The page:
Palm, truly an art-rock band—not just in designation, but in practice and pursuit—returns from a pandemic reprieve with their most abstract and ambitious work to date. With improved technical proficiency, they further push the bounds of what art might still be considered music. With this extreme approach, Nicks and Grazes is as much of a challenge as it is enjoyable.
The album’s closest stab at a mainstream song is “Feathers,” and it almost aligns its complex rhythms and beats with its oddly structured melodies. If that track doesn’t work for listeners, then further listening will only frustrate. “Eager Copy” through “And Chairs” makes more sense as one piece. The angular techno, unexpected starts and stops, and inclusion of a spoken word interlude work best when viewed as a whole rather than separate ideas. In fact, the entirety of Nicks and Grazes works better when thought of as a sonic collage rather than a collection of disparate songs.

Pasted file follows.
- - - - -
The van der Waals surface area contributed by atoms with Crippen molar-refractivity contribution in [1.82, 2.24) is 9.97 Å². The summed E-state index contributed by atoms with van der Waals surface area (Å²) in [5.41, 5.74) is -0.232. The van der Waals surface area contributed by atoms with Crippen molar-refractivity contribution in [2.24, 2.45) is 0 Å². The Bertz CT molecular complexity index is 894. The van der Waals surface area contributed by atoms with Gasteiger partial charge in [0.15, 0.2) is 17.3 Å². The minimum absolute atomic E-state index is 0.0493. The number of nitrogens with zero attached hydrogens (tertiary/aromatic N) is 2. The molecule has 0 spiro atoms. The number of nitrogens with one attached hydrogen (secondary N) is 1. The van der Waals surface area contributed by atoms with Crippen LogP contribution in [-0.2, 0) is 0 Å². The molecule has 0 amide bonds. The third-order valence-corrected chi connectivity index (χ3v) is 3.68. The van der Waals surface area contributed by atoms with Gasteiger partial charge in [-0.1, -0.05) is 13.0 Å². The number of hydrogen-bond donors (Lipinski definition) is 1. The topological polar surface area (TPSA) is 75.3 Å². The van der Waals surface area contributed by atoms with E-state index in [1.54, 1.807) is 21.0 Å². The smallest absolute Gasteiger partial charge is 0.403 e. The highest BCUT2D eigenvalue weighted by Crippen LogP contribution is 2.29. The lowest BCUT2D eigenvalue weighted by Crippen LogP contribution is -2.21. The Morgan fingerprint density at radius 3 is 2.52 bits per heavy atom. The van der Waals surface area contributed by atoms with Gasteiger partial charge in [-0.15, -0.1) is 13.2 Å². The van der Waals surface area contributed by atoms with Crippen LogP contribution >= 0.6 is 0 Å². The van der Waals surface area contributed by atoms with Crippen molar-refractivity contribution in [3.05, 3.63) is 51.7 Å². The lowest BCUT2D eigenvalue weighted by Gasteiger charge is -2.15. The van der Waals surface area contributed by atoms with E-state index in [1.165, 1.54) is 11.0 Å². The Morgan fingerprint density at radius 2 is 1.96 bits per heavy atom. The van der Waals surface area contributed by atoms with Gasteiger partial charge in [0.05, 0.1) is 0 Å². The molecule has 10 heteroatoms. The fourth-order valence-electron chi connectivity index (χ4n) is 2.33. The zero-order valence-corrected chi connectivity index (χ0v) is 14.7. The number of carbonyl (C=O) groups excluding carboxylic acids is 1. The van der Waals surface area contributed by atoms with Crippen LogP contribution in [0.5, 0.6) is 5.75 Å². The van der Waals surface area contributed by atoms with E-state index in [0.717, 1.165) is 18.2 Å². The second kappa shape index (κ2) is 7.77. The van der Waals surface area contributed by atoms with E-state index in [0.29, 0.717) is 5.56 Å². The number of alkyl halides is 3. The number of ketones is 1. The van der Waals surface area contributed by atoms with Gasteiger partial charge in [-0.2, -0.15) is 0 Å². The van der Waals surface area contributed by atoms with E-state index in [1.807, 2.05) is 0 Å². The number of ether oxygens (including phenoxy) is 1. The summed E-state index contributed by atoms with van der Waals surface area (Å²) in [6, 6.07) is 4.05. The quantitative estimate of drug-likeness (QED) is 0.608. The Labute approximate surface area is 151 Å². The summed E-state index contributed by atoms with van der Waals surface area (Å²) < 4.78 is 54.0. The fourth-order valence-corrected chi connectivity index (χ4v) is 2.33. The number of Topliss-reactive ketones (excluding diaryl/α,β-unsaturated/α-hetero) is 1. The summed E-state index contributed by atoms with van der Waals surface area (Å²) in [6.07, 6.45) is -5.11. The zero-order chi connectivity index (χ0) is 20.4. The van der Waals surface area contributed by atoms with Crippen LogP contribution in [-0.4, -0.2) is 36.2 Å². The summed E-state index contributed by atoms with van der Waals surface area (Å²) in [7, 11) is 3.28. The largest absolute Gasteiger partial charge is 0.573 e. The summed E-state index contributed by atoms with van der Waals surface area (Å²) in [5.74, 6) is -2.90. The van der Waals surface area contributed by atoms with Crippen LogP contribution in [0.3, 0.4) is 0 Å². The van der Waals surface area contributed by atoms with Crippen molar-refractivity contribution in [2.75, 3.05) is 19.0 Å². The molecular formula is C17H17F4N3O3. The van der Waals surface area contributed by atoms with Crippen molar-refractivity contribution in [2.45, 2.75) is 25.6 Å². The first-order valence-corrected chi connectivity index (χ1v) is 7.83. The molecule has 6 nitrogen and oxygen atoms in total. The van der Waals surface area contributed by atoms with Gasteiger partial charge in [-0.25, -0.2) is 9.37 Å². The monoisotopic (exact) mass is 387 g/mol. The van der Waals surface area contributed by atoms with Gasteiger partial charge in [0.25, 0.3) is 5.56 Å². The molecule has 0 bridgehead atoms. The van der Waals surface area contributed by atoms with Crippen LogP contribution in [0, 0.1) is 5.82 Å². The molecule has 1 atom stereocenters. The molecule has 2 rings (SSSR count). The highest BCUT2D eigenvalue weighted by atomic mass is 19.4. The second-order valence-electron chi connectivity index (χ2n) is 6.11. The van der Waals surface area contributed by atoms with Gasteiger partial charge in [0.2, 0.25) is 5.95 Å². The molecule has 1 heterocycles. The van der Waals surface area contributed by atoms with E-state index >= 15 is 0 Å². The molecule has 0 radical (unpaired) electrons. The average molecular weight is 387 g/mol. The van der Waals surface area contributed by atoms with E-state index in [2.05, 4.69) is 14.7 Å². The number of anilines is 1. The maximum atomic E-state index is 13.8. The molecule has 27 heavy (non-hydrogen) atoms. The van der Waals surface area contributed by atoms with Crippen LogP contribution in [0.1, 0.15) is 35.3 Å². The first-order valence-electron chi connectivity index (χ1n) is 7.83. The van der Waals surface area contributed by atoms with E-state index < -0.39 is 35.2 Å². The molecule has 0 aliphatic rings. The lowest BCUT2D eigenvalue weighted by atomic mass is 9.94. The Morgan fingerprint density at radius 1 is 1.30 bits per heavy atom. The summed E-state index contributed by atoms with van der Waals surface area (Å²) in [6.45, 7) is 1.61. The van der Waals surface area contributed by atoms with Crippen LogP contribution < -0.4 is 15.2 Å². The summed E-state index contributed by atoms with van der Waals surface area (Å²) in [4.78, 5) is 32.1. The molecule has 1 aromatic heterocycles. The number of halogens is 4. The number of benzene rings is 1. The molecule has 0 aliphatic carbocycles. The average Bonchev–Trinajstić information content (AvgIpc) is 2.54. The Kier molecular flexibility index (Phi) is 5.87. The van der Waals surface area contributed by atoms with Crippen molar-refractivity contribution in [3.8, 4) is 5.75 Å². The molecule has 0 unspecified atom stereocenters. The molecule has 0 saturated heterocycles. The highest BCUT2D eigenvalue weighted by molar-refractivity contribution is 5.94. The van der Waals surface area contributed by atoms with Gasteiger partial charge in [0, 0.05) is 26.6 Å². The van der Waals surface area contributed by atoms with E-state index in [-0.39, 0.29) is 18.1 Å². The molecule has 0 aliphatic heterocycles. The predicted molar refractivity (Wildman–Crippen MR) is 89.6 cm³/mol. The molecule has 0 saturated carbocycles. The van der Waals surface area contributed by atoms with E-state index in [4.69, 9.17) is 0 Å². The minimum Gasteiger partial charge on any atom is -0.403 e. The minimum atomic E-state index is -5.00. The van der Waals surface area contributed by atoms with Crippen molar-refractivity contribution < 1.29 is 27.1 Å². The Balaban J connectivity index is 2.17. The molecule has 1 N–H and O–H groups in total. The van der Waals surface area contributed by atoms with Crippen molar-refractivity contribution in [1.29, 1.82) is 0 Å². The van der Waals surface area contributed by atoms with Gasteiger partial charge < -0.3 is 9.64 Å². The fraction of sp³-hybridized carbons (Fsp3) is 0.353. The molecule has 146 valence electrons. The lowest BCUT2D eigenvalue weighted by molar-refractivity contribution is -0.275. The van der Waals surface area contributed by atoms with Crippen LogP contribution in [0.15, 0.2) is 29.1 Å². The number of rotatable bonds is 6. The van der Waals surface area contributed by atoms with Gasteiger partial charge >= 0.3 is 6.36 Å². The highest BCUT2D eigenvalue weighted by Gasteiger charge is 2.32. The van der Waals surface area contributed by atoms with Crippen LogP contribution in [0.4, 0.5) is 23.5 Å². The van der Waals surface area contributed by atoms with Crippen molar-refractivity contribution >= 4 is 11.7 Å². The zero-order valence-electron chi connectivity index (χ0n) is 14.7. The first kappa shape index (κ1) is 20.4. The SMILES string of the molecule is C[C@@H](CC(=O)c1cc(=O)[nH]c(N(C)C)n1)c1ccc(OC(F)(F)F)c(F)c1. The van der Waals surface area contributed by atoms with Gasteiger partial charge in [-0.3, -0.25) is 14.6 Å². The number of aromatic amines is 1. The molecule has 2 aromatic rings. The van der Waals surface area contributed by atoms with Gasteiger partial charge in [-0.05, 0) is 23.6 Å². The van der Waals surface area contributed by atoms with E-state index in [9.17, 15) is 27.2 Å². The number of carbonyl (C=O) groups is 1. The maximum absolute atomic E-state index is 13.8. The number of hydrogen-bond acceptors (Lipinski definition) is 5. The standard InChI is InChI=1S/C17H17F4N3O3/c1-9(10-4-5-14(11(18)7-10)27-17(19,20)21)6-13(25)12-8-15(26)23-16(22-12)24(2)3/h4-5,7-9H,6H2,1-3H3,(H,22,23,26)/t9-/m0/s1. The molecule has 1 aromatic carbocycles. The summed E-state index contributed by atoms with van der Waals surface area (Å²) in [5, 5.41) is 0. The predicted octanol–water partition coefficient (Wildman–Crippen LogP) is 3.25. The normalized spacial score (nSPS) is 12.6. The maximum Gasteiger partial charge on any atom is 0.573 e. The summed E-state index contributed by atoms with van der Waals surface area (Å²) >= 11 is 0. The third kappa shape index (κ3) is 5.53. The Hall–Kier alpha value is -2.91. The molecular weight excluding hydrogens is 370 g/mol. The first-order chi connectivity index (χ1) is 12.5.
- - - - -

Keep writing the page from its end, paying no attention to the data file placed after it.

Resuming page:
With nifty and unique choral effects, real and simulated, and some incredible substitutions of noise in place of traditional instruments, the album is an unbelievable accomplishment. The constant juxtaposition of melody and rhythm alone make the effort interesting and impressive. However, there exists a line between high art, and art for the sake of “art.” Where this album falls will lay in the ears of the individual listener.